I’m guessing that these three sentences are what catalyzed the parents’ GoFundMe effort and desire to take their baby to the US. But “there’s never been a proper clinical trial for nucleoside therapy,” said Dr. Scaglia, although 18 patients in Spain and Italy with mutations in a different gene, TK2, have so far tolerated it. But that form only affects muscle. The treatment might not have crossed the blood-brain barrier to reach Charlie’s more extensive disease.
Justice Francis knew the limitations of what some in the media called the “pioneering treatment,” if not the difference between a microbe and a gene. “In fact, this type of treatment has not even reached the experimental stage on mice let alone been tried on humans with this particular strain of MDDS,” he wrote.
From January 9th until the 27th, Charlie had an unrelenting storm of seizures, his EEG erratic even when he wasn’t obviously seizing. This setback caused postponement of an ethics committee meeting and all but Dr. Hirano to give up. Perhaps he thought it a “theoretical possibility” because of that one sentence in the 2012 paper that suggested giving DNA precursors with 2 phosphates instead of one.
For a time, Columbia University considered treating Charlie, with what I don’t know. Meanwhile, nurses noted and then testified that the baby was gaining weight but making no obvious progress, countering the parents’ observations that Charlie felt pain, distress, pleasure, and subtly communicated with them.
Then an EEG from March 30 convinced even Dr. Hirano that an attempt at any treatment would be futile – a term that so dominated the court hearing that Justice Francis defined it: “for the avoidance of any doubt, the word “futile” in this context means pointless or of no effective benefit.” Goals began to focus on preventing suffering.
Yet the Pope and the President weighed in circa July 4, offering to welcome the baby for unspecified treatment to the Vatican or US. What did they know that the English doctors didn’t? And I had to wonder, where are these notables when similar things happen to many other babies born with rare genetic diseases? (See No Ice Buckets or Pink Ribbons for Very Rare Genetic Diseases)
For a time, discussion at the hearing devolved into a UK vs US scenario of the Brits taking a more reasoned approach in denying a futile therapy whereas US docs would try anything if parents could just raise enough money.
As the Pope and President were making their kind offers, pretty much all the experts were reaching agreement that Charlie should be taken off life support. Still, and understandably, the parents grabbed at any hope. “We truly believe that these medicines will work,” the father told the court, although nucleoside bypass was more an untested hypothesis than a medicine. Belief can’t alter biochemistry.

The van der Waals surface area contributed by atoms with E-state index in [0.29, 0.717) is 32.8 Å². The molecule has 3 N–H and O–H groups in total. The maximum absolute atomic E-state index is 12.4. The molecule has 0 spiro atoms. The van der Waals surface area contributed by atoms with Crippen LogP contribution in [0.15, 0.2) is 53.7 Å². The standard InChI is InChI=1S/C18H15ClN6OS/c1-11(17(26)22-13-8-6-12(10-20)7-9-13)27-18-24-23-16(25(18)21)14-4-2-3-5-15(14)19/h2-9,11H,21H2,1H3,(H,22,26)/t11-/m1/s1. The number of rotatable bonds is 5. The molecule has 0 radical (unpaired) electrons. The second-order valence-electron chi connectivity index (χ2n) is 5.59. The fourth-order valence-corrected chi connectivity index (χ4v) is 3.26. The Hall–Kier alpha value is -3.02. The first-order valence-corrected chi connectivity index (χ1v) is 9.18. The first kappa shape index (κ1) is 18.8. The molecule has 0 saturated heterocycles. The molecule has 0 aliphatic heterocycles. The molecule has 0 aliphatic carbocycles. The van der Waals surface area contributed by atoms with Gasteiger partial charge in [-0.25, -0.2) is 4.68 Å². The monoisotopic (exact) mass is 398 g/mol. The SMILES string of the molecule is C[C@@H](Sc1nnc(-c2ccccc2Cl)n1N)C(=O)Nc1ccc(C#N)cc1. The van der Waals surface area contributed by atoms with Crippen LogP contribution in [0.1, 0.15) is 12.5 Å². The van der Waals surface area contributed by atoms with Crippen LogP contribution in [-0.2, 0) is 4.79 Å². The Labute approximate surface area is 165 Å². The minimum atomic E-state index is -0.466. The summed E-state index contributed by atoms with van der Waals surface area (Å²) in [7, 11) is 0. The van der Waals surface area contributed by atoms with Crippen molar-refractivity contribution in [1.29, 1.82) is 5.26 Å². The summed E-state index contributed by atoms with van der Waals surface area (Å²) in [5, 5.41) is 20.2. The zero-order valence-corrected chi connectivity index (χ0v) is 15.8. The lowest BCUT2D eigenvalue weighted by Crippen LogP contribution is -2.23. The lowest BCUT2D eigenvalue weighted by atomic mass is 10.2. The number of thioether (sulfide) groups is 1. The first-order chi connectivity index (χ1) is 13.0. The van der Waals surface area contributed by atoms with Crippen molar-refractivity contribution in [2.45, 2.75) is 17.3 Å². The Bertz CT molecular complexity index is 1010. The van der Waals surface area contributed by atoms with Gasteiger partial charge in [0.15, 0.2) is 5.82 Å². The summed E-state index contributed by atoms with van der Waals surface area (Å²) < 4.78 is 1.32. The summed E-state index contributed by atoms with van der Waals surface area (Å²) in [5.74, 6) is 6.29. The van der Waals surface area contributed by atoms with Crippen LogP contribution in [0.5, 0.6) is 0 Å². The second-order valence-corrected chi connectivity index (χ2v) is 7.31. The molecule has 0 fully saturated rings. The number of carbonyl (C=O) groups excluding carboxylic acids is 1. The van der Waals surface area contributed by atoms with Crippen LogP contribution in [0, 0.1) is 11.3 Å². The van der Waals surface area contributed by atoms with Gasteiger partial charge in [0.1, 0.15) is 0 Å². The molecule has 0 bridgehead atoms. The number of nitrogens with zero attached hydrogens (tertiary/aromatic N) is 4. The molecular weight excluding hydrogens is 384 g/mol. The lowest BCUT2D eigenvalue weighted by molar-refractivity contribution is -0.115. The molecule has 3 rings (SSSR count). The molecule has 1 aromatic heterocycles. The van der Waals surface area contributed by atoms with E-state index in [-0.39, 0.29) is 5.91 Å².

And so Charlie passed away on July 28.
COULD ANYTHING HAVED SAVED CHARLIE?
It was too soon for nucleoside bypass therapy, nor were approaches for other mitochondrial diseases such as cofactor supplementation (which I wrote about here), liver transplant, or stem cell transplant applicable. Nor can a recently-described peptide-like molecule that silences mitochondrial genes help, because Charlie’s mutant genes are in the nucleus. (A mitochondrion only houses 37 genes.)
Gene therapy or gene editing couldn’t have saved Charlie, because the intervention would have to have infiltrated his many muscle and brain cells, damaged beyond repair. But could either approach enable his parents to avoid having another child with two doses of the RRM2B mutation? (Gene therapy introduces a functioning copy of a gene; gene editing can replace it.)
Couples who are carriers of the same recessive condition already have options to avoid passing on the disease: prenatal genetic testing to identify an affected fetus and ending the pregnancy, or preimplantation genetic diagnosis (PGD) following IVF and selecting healthy embryos to continue development in the uterus.
Unfortunately, yesterday’s Nature paper about gene correction of a heart condition doesn’t apply to Charlie’s family. The researchers used CRISPR-Cas9 to snip a dominant mutation from sperm at the brink of fertilizing an egg, jumpstarting a natural DNA repair mechanism that copies a normal version of the gene from the egg to reconstitute two functioning copies — a little like me giving my husband a Women’s March tee-shirt to match mine and replace his Jets tee-shirt. The approach wouldn’t work for a sperm and an egg each bearing a recessive mutation in the same gene, the scenario for Charlie and 1 in 4 of his potential siblings, because there wouldn’t be a healthy gene to copy.
“It’s easier to do PGD and select those embryos that would not have a mutation in the particular gene, as is done for many other conditions,” Dr. Scaglia said. However, editing-out mutations can potentially help older women undergoing PGD by upping the percentage of okay embryos — both the number of eggs and their quality decline precipitously with age. A more pressing problem, Dr. Scaglia added, is controlling the cost of PGD and getting insurance to cover it, rather than pursuing gene editing.